Think tanks in China have drawn prominence in the global body of think tankers since the end of the Chinese closed-border policy era. By all accounts, the number of Chinese think tanks have risen to top any global lists of think tanks. As a research associate in a leading think tank in Nigeria, the Centre for the Study of the Economies of Africa(CSEA), I was recently invited by the Chinese Academy of Social Sciences (CASS) to participate in a three-week seminar to study the characteristics and national conditions of Chinese think tanks. In this note, I document a brief summary of my key observations from engaging with Chinese think tank experts.
The whole idea of this piece is to explore areas of shared features with African think tanks as well as suggested areas of improvements for both communities.
First, I observed that think tanks in China play critical roles in the engagement and education of policymakers, the media and the public on local and international policy issues as it affects China. This is not very different from the role played by think tanks globally and Africa in particular. The main aim of think tanks is to generate evidence-based policy-oriented analysis, research, and advice for policy decision-making institutions and agents. However, contrary to the high dominance of private and non-governmental think tanks in Africa, virtually all think tanks in China are affiliated with the government at different levels and scale by operating as government-owned, quasi-governmental or party affiliated. Only very few operate as private ventures and are financially autonomous and operationally independent.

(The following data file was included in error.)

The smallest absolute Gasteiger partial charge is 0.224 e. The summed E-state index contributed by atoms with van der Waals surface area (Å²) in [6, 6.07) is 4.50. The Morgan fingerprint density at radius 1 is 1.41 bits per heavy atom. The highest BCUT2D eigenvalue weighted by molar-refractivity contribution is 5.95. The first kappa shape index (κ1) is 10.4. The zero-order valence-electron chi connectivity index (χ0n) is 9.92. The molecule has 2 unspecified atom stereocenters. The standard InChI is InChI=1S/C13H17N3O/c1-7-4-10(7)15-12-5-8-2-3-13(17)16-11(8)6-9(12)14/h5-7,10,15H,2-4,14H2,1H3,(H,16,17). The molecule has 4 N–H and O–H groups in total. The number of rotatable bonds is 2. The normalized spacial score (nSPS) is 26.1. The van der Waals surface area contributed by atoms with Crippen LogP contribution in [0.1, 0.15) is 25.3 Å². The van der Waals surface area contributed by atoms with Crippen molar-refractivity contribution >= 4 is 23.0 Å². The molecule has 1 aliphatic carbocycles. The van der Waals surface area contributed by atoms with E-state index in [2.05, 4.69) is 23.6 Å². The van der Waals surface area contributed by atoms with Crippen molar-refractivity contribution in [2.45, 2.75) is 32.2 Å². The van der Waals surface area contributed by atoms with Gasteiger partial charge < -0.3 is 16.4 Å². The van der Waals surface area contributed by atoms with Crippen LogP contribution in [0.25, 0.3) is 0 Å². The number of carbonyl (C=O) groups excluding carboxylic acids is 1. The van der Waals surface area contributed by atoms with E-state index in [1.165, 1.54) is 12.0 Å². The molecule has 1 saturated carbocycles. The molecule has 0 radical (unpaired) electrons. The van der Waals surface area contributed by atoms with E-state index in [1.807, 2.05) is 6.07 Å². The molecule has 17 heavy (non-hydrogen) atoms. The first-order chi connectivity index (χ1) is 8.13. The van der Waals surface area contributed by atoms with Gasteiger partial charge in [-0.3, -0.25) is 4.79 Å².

The institutional structures of these think tanks are designed such that they form a critical part of the government. For example, the president of CASS has an important hierarchical authority as a cabinet member of the People’s Republic of China. One advantage of this model is that being a fundamental unit of the government, it is assured a stable source of internal funding. Although these funds might sometimes be inadequate, the periodicity allows for steady contribution to policy issues through continuous evidence-collection and research.
In Africa, most government-based think tanks were also established to address specific policy needs and motives. However, funding irregularity, insufficiency, unavailability and lack of sustainability have mostly hindered their ability to consistently stay true to their missions. Therefore, most think tanks in Africa, even government based, are greatly dependent on international funding.
Second, the embedded nature of most Chinese think tanks ensures synergy between them and government ministries/departments. Most think tanks are compartmentalised into departments and specialisations and sometimes into research institutes in order to address specific research needs related to these ministerial/departmental specialisations. This structure has further facilitated mutual interactions among research experts and policymakers. It has reinforced staff mobility practices between the two separate but intertwined entities – policy space and think tanks. In addition, it has served to cushion the reverse effects of the political institutionalisation of China with strict rules on retirement ages for government officials. By appointing retired senior civil servants as heads of think tanks, it facilitates the sustainable use of policy experts in the areas of research for policy making and evaluation – and contributes to developing an institutional memory about policymaking which the think tanks can maintain. Nonetheless, it is worthy of mention that within the operational context of China, this practice might have lent a great deal to the popular belief that think tanks in China are not independent. Interestingly, the intellectual independence of Chinese think tanks is strictly observed as research outcomes and contributions to policy discussions are strictly data-driven and evidence-based. However, like every other ‘independent’ think tank, Chinese think tanks are guided by the conditions, ideologies and principles of their funders, in this case the government and the Party.